Preparation key for road safety this winter

Preparing for winter usually involves a flurry of firewood deliveries, and we start pushing those summer clothes to the back of the closet in exchange for warmer layers. The preparation is all about keeping warm and comfortable, but this winter, I want to make sure that we are also preparing for winter driving conditions too.

The Council routinely works to ensure our roads are as safe as they can be for the icy, wet months. We work with property owners to keep the height of shelter belts in check so that they don’t block the sun from melting road ice. We also grit roads prone to ice build-up and monitor that correct signage is displayed throughout the district to warn drivers of the road conditions.

These activities play a vital role in keeping people safe, but with a devastating national road toll already exceeding what it was this time last year, it’s important that we are all working together to protect our community.

Being safe on the road has a lot to do with ensuring our vehicles are in proper working order.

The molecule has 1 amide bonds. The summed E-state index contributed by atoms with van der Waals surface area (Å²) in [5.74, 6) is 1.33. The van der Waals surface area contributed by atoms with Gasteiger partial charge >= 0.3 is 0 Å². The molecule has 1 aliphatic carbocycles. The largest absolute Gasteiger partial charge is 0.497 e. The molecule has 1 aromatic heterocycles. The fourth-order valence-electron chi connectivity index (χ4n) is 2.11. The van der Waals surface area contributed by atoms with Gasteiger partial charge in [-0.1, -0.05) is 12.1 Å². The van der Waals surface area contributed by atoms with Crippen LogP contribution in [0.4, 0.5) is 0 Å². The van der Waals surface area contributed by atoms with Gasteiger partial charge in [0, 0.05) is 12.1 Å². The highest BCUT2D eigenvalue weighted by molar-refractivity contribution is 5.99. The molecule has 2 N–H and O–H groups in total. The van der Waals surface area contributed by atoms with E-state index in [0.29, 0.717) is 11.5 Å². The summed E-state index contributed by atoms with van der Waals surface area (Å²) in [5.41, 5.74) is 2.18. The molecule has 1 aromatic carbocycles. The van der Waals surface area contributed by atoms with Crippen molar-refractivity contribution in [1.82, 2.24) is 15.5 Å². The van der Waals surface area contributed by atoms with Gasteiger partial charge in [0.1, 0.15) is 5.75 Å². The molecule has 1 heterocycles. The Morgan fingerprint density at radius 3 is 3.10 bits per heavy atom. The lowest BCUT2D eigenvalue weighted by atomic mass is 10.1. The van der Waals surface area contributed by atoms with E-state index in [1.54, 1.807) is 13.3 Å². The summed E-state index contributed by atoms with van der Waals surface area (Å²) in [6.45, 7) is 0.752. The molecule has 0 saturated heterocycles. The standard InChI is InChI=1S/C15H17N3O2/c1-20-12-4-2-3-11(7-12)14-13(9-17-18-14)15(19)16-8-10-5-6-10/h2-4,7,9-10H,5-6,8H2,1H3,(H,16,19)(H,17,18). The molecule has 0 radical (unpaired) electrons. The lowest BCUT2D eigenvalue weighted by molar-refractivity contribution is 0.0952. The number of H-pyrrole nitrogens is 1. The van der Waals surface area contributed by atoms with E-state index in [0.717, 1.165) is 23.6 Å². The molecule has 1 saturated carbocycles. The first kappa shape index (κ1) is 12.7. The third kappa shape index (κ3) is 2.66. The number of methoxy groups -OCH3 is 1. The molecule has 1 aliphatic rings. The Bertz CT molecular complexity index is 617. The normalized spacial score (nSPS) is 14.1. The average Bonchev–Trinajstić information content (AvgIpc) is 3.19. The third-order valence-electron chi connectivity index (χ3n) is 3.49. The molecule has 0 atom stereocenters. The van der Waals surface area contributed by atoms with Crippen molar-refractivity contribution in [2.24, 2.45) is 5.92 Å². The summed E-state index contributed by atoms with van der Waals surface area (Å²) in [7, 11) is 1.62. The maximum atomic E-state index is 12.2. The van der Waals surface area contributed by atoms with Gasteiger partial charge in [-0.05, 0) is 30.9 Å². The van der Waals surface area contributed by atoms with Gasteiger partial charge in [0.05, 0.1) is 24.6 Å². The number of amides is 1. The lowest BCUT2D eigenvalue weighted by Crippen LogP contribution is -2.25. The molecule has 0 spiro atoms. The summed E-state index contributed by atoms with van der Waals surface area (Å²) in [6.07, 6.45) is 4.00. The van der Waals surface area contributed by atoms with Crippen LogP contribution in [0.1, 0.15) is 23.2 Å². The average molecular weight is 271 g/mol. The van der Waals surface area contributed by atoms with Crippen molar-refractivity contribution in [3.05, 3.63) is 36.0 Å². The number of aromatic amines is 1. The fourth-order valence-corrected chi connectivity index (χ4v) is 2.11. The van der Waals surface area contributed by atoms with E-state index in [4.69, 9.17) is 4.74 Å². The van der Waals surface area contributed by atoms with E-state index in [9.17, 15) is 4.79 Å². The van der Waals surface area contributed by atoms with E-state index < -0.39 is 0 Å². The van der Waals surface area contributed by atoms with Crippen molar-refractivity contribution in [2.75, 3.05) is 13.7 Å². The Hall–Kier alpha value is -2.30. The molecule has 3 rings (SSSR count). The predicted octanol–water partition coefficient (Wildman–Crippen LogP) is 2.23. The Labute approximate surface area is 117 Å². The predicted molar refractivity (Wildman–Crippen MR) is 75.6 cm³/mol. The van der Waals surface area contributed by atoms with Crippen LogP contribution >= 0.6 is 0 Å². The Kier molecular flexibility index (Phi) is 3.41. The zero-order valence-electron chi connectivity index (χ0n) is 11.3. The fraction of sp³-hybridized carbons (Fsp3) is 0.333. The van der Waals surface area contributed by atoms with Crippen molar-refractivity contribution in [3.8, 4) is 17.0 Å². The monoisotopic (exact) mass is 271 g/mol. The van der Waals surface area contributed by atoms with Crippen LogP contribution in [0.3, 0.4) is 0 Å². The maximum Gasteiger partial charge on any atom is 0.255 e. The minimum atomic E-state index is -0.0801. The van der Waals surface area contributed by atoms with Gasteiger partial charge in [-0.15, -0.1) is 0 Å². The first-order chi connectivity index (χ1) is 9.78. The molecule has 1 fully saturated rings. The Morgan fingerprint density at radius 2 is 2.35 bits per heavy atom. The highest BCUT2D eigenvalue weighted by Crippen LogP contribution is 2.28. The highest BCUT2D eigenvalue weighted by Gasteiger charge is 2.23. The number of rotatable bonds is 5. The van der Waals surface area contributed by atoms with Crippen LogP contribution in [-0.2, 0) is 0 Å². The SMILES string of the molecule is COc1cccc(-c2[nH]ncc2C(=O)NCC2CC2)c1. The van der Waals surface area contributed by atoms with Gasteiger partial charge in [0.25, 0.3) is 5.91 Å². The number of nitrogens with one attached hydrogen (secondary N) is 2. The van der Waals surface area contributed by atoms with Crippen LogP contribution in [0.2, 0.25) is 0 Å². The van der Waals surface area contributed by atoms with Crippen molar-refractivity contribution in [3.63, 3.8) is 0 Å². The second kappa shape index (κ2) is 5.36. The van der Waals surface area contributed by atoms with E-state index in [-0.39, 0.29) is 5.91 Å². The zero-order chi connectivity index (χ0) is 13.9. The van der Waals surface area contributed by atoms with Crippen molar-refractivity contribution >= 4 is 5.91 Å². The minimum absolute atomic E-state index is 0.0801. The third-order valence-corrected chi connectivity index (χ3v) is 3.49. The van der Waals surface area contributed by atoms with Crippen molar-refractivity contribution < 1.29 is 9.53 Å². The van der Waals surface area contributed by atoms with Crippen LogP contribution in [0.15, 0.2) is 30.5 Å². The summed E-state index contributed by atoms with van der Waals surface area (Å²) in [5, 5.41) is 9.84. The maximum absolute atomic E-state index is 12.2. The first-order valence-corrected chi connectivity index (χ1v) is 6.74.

When was the last time you took a good look at your tyres? In the winter months, their condition could be the difference between sticking to the road on a slippery corner or hydroplaning off it.

The minimum legal depth for tyre tread is 1.5 millimetres, but please remember that this is only the minimum. In reality, depth any less than three millimetres can drastically affect tyre performance, so if yours appear a little too worn, maybe it’s time to get them looked at and/or replaced. And while you’re at it, check that the tyres have enough air pressure.

Take a look under your hood as well. Cracked or worn hoses and belts can cause huge problems. You’ll want to make sure the battery is working correctly as well and that you’ve got your antifreeze sorted to help stop water in your radiator from freezing.

For full peace of mind, talk to your trusted mechanic.

A big determining factor for safety on the road is our behaviour. We’ve all heard the road safety messages, so now is the time to put them into action.

When it’s dark, foggy, you’re unfamiliar with the road, or it’s wet and slippery, please drive to the conditions. Always keep your distance from the car in front, put your lights on to help other drivers see you, and be aware that shaded parts of the road might not have had a chance for the ice to melt yet.

As always, it’s best to check what the weather and driving conditions will be like before setting off, especially for long trips - like the one you might be taking on the upcoming long weekend.

Let’s make sure that we all make it home safe on the roads this winter and make a conscious effort to be prepared and alert.​

Page reviewed: 23 May 2019 9:29am